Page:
This is what Callon, Lascoumes and Barthe call “technical democracy”, which means involving stakeholders: patients for medical decisions, local residents and farmers for the processing of nuclear waste, and so on. Stakeholders are thus associated with the decision in a co-determination of the future. For the experts it is a revolution, and like all revolutions, it is a difficult course to cross. No one happily experiences a diminution of their power.
Technical democracy must not be afraid of controversy. On the contrary, Callon, Lascoumes and Barthe believe that controversies represent an appropriate response to the increasing uncertainties created by science and technology. Of course, the approach is fraught with dangers. One of them is to value all opinions, however baseless. Welcome to the world of fake news. There is a fine line between enlightened discussion and paralysis and dangerous paths. The controversy about vaccines is a good illustration of technical democracy gone bad so the question of who, ultimately, drives the governance of technical democracy is crucial.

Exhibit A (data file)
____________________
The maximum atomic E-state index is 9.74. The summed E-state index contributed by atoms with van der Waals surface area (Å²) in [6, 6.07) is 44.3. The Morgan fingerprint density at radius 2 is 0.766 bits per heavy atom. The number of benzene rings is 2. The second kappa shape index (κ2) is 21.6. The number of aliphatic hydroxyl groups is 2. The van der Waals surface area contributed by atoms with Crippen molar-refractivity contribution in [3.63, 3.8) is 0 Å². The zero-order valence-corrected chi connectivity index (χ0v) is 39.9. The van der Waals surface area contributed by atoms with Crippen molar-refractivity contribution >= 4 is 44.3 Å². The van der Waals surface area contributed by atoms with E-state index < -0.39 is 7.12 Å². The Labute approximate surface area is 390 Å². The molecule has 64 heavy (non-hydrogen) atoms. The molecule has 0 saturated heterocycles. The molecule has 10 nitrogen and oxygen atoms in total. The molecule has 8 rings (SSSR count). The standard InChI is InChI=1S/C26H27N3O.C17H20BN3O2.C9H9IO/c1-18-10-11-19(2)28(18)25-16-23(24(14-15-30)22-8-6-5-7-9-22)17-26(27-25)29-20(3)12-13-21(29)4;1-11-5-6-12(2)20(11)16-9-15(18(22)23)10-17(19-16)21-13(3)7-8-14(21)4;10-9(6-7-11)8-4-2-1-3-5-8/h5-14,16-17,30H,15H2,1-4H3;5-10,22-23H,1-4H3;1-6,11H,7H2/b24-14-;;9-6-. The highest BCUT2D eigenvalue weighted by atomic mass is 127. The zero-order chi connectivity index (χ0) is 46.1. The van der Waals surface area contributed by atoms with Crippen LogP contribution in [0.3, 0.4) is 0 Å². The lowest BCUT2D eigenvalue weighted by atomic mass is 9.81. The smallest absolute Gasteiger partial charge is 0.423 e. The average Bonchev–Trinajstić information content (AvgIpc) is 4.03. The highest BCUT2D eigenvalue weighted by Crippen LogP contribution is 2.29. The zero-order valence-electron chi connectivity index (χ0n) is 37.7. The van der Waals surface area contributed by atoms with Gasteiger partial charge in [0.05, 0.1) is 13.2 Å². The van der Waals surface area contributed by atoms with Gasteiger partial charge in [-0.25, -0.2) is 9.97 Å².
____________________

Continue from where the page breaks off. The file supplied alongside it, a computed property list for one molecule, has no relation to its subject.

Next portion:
Technical democracy is also a method, a response based on the organization of experiments and collective learning. Indeed, if one can not know beforehand, one must do. In doing so, prudence resulting from lack of knowledge should not to lead to inaction, but to experimentation, that is to say, to action.
In the idea of technical democracy there are two important notions that we also find in entrepreneurship: the commitment of stakeholders in the project to co-create the future in a situation of uncertainty, and the focus on creative action rather than a priori calculation. So perhaps in a way, a way to develop technical democracy is for public experts to act more entrepreneurially and become co-creators of the future.
Read this article and many more on Philippe Silberzahn’s blog.